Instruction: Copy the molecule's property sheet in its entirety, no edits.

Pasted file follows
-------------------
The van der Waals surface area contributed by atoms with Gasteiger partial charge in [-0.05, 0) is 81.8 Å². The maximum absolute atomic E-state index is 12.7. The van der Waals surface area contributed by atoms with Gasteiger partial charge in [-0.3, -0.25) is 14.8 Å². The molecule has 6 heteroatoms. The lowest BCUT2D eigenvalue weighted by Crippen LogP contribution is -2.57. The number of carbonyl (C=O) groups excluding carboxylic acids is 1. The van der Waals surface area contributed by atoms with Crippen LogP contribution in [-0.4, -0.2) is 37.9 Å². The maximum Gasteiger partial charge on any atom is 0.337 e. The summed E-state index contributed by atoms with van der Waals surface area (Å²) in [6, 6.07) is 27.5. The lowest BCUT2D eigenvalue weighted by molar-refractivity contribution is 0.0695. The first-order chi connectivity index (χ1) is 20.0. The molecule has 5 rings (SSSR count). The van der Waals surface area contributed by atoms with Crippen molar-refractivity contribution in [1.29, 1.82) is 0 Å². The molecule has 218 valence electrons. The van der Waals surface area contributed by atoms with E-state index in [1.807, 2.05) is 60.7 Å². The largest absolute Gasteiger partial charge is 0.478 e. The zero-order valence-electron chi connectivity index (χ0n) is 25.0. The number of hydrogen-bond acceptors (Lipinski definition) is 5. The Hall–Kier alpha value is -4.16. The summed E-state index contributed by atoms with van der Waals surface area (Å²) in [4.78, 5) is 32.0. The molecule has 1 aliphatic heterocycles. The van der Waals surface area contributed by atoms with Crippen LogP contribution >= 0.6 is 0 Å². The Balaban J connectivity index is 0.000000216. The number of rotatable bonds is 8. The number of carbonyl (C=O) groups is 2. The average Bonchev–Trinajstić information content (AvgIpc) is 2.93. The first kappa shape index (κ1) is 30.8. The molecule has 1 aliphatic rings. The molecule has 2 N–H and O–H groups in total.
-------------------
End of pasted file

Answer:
The van der Waals surface area contributed by atoms with Gasteiger partial charge in [-0.05, 0) is 81.8 Å². The maximum absolute atomic E-state index is 12.7. The van der Waals surface area contributed by atoms with Gasteiger partial charge in [-0.3, -0.25) is 14.8 Å². The molecule has 6 heteroatoms. The lowest BCUT2D eigenvalue weighted by Crippen LogP contribution is -2.57. The number of carbonyl (C=O) groups excluding carboxylic acids is 1. The van der Waals surface area contributed by atoms with Crippen LogP contribution in [-0.4, -0.2) is 37.9 Å². The maximum Gasteiger partial charge on any atom is 0.337 e. The summed E-state index contributed by atoms with van der Waals surface area (Å²) in [6, 6.07) is 27.5. The lowest BCUT2D eigenvalue weighted by molar-refractivity contribution is 0.0695. The first-order chi connectivity index (χ1) is 20.0. The molecule has 5 rings (SSSR count). The van der Waals surface area contributed by atoms with Crippen molar-refractivity contribution in [1.29, 1.82) is 0 Å². The molecule has 218 valence electrons. The van der Waals surface area contributed by atoms with E-state index in [1.807, 2.05) is 60.7 Å². The largest absolute Gasteiger partial charge is 0.478 e. The zero-order valence-electron chi connectivity index (χ0n) is 25.0. The number of hydrogen-bond acceptors (Lipinski definition) is 5. The Hall–Kier alpha value is -4.16. The summed E-state index contributed by atoms with van der Waals surface area (Å²) in [4.78, 5) is 32.0. The molecule has 1 aliphatic heterocycles. The van der Waals surface area contributed by atoms with Crippen LogP contribution >= 0.6 is 0 Å². The Balaban J connectivity index is 0.000000216. The number of rotatable bonds is 8. The number of carbonyl (C=O) groups is 2. The average Bonchev–Trinajstić information content (AvgIpc) is 2.93. The first kappa shape index (κ1) is 30.8. The molecule has 1 aliphatic rings. The molecule has 2 N–H and O–H groups in total.